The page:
Interview with Martin Archer, founder and director of the label Discus Music

Discus Music is a British music label that has been present for years in the digital maze of Kathodik. His productions, ranging from Free Jazz to Progressive Rock, always arouse interest in the editorial staff and find passionate editors who listen to records and talk about them on the webzine. Also this time, as for the other interviews, I realized that it was time for a deepening of knowledge of the label and the philosophy that animates it and I exchanged my usual digital chat with Martin Archer, founder and director of Discus Music. As always to you reading.

Here you can find the Italian translation

What are the origins of the Discus Music label? How did the idea come about? What were your inspirations? What models, if any, have you referred to?

While I was starting to learn about music and how to do music in the 1970s there were three very important British labels to take a role models – Incus, Ogun and Cadillac. All of these showed how it was possible for musicians to record and release their own music without interference. This appealed to me greatly, and by the time I’d reached my early 20s I was already starting to realise that recording rather than gigging was to be my main thing. And by then we’d had punk, and small independent labels had become common. So the means of production was opened up. At first – in fact until around 10 years ago – Discus really existed only for my personal releases. But then to take it to the next level I began to add releases which weren’t personal to me – at first by musicians in my own immediate circle, but now rather wider. I’m in two minds about whether I really want that responsibility, but I guess it is too late now.

Where are the labels based?

Sheffield UK

How do you choose the releases?

My own music goes between improvisation thru free jazz to progressive rock and extended songform. I do whatever I feel like! So, I deliberately wanted the label to issue music which was similarly varied, a real mixed bag. How do I choose? I just have to love the music and feel that somehow it relates to the Discus ethos of pushing the boundaries a little bit.

Julie T and Martin Archer

Why is it mostly Cd releases?

Well it is 60% CD and 40% DL, which has not really changed for a few years. In this niche area of music lots of people still want a physical product, and for those who don’t they can buy a DL. For me this combination is the ideal carrying method, very practical for people who’s main interest is the music and not the medium. The medium isn’t, and never was, the message.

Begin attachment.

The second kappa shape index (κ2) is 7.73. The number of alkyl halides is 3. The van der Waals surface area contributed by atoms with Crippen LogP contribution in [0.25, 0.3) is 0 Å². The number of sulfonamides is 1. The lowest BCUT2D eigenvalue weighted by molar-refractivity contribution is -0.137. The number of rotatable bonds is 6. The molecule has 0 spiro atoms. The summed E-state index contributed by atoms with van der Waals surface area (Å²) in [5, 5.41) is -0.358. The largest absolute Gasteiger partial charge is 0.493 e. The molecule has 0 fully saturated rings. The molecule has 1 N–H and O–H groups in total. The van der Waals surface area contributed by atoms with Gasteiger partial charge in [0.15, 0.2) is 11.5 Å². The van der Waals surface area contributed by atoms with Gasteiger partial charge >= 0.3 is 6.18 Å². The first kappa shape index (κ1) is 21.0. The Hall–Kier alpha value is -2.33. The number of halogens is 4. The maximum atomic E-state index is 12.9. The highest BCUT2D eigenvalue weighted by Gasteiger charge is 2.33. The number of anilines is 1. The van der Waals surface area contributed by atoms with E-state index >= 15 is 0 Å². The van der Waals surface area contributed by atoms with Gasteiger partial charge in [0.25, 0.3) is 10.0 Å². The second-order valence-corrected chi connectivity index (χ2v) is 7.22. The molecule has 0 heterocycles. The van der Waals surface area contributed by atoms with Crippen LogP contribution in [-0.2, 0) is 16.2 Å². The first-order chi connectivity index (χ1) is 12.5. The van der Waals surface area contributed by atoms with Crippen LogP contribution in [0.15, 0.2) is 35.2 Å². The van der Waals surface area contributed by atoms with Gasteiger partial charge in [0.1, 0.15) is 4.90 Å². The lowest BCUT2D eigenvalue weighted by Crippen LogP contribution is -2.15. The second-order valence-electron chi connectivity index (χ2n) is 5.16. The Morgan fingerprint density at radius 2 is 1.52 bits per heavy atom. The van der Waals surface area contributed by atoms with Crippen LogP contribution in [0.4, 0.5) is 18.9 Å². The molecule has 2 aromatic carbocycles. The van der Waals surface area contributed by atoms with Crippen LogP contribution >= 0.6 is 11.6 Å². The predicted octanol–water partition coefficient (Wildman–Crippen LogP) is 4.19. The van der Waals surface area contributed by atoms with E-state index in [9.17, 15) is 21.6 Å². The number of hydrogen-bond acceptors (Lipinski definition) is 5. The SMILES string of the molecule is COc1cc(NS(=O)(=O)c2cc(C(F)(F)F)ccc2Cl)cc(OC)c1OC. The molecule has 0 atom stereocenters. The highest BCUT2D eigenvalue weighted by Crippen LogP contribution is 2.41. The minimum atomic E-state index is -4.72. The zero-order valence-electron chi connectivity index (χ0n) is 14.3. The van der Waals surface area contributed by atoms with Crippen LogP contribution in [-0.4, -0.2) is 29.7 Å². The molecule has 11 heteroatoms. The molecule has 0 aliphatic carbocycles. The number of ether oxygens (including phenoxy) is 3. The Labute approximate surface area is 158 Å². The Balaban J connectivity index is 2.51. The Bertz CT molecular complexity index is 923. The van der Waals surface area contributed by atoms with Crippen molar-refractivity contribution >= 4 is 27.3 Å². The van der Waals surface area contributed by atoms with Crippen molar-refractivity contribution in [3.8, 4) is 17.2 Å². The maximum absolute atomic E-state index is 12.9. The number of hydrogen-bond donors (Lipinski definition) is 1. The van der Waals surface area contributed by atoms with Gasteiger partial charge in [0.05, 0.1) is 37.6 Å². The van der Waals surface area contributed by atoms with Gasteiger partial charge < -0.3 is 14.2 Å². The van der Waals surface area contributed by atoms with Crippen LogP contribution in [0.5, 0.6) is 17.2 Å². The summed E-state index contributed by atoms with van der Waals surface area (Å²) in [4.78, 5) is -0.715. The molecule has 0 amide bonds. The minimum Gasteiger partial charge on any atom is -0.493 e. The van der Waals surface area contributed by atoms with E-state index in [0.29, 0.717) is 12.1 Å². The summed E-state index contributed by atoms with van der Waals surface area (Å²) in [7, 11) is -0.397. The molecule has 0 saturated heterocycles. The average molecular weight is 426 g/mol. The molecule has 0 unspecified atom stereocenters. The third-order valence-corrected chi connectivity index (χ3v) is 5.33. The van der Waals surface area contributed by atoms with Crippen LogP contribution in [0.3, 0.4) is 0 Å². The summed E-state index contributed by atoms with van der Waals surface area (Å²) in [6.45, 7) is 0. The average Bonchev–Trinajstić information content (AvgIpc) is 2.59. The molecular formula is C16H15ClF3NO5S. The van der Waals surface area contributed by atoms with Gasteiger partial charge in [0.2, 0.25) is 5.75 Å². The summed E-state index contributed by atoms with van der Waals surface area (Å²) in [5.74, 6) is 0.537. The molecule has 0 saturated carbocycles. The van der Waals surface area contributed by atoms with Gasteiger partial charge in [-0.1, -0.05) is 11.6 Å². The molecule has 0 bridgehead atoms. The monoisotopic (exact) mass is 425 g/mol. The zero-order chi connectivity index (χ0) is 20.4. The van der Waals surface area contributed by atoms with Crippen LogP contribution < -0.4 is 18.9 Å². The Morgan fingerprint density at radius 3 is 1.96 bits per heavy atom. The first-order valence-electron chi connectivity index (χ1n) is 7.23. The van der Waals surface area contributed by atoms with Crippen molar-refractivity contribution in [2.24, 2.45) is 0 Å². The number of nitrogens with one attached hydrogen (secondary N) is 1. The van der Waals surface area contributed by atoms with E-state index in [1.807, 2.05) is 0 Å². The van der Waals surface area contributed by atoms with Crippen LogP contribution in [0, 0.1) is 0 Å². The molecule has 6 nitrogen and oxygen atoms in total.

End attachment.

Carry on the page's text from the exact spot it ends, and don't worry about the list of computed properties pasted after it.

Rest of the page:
Do you plan for future vinyl releases?

No, I don’t like vinyl. Too expensive to make, too long a production time, too expensive to post, it won’t go through your letter box, too bulky to store, too limited in length. There is nothing about it that I like, good riddance.

What do you think about co-productions between record labels? Do you think it is a viable option for your labels?

No, I can’t see any advantage in that. Why would labels wish to do that I wonder? I’m not even aware this happens. I prefer to stay in control!

Orchestra Of The Upper Atmosphere

Do you think it is important to use social media to promote improvised music?

It’s vital! Without a record company promotional department to fall back on, musicians have to do their own promotion, and the best way to do that is direct to special interest groups via social media and online commentators. I feel it helps you to have this very direct personal contact with listeners. It feels like a worldwide community. Getting magazine reviews is lovely for the ego, but I’m not sure they make much difference to sales.

How do you see the national and international improvised music scene?

Well I think generally there is now more great music to see and hear than ever before. There are a great many really good younger musicians coming through, and I never get tired of hearing new things from new people. Gigs in the UK are not great for more experimental sounds – there have never been enough places to play, and it’s like that still. But for me as primarily a recording musician it is fine – I sell CDs all over the world, mainly UK / EU / US and that feels good.

Could you tell us something about some of your future projects?

Well Discus will be releasing 18 new CD/DLs during 2023, some of my music, some new names, and some established names. There will be 2 Paul Dunmall releases in 2023 and I’m delighted with both of them. I have releases due from my leftfield rock groups Orchestra Of The Upper Atmosphere and Das Rad. And I have a triple live CD with Anthropology Band which I’m excited about. A few surprises too which you’ll find out about in due course. I just want to keep everyone guessing and interested in what comes out on Discus – what is he up to now?

Link: Discus Music Home Page

Link: Discus Music Facebook Page

Link: Discus Music Bandcamp Page